“The trainer never said that, but that’s what my dad told me,” continues Fappani. “I wanted to show that horse, and I told myself, ‘This is it. I will not go off pattern anymore.’ Knock on wood, I think I went off pattern a couple of times for backing up too much, but not for not remembering the pattern.”


By the time he was 18, Fappani was a successful non-pro reiner in Italy, but he wanted to continue climbing the ladder. After giving college a shot for a few months, he decided he wanted to move to the United States and pursue his dream of being a professional reiner.


“I’ve always set pretty high goals for myself,” says Fappani. “When I came here, I told myself that if within a year I had the feeling that I wasn’t going to be good enough to get to the top, I was going to go back to Italy and stay a non-pro and just keep reining as a hobby. But if I thought I had a chance to get to the top, then I wanted to stay in the States and give it a chance. And it worked out really well.”


Fappani worked for reiner Todd Bergen in Oregon for a few years before turning professional in 1999. In 2001, he became the youngest competitor and first European to win the NRHA Futurity Open, riding the first Paint Horse to win the title. The following year, he and his wife, Tish, set up their own training facility, and in 2006, he officially became a U.S. citizen.


“The thing I love about the States is the chances people gave me,” says Fappani. “In Europe, it’s more about politics, who you are and what kind of connections you have. I came here, I showed I had a little talent, and Todd gave me a job as an assistant trainer without having any guarantees that I was going to make it.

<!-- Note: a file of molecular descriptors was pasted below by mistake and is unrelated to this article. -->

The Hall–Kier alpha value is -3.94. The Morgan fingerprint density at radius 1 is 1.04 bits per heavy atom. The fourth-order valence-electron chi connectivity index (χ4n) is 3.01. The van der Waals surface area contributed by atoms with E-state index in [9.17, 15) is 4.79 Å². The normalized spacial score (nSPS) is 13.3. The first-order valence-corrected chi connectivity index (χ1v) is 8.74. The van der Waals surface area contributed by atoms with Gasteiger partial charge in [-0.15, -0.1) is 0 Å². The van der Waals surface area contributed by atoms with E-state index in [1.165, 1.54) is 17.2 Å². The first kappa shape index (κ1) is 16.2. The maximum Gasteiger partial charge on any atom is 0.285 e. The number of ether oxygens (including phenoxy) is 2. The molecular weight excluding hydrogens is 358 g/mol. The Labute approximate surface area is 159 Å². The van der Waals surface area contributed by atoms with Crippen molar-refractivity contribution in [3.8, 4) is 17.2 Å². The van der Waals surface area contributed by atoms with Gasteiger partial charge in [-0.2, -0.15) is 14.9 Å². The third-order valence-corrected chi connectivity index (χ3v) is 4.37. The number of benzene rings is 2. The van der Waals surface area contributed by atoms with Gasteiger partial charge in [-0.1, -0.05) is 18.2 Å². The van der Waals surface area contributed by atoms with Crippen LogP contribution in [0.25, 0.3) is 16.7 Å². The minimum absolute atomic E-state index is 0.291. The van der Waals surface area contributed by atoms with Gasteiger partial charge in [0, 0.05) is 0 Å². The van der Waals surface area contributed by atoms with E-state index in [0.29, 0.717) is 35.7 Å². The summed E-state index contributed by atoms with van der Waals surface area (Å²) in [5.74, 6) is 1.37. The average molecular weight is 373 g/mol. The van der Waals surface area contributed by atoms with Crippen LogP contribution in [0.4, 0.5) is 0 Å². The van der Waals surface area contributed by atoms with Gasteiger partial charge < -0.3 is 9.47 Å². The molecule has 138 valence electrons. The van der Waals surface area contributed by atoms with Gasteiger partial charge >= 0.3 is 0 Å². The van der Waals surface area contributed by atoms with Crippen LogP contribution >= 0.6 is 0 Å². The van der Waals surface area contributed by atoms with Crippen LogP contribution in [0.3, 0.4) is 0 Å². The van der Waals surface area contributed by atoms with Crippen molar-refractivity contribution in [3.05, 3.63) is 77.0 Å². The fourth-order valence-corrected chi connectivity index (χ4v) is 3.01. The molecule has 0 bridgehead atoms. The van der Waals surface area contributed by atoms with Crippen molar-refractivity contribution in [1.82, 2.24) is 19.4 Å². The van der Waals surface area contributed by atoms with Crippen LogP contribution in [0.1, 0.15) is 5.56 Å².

The main thing I love about here is that if you put in the work and show you can do it, there are many chances to succeed.”


Fappani has certainly been rewarded for his dedication. He became the youngest NRHA Million Dollar Rider at the age of 30 in 2008, and for the first time, he represented the United States at the 2014 Alltech FEI World Equestrian Games in Normandy, France, in August 2014. He continues to work hard in hopes of staying at the top of his game for as long as he can.


“When I’m not going to be able to stay on top, I’ll find something else I can be successful at,” says Fappani. “There are a lot of other things you can do to be involved and be successful: maybe training without showing as much, or maybe a little bit of breeding. I just want to be successful no matter what I do.”


Fappani credits his success to all of the learning opportunities he received through his father’s assistance and the kindness of leading trainers within the sport. And with the help of his sponsors, he’s able to continue fighting for elite status and run a successful performance horse training operation. “It’s a lot easier as far as the daily expenses,” he says. “I’ve got Classic Equine that helps me out with all the products I need for my horses; I’ve got Nutrena that helps me out with nutrition; and Bob’s Custom Saddles helps me out with all the equipment. They’re helping my brand succeed, and hopefully I’m helping their brands get connected with some of the top trainers. It goes both ways. And I think it’s reassuring that you’re doing a good job and that people want you to represent their name.”


Horse Illustrated
July 2014
By Kim Klimek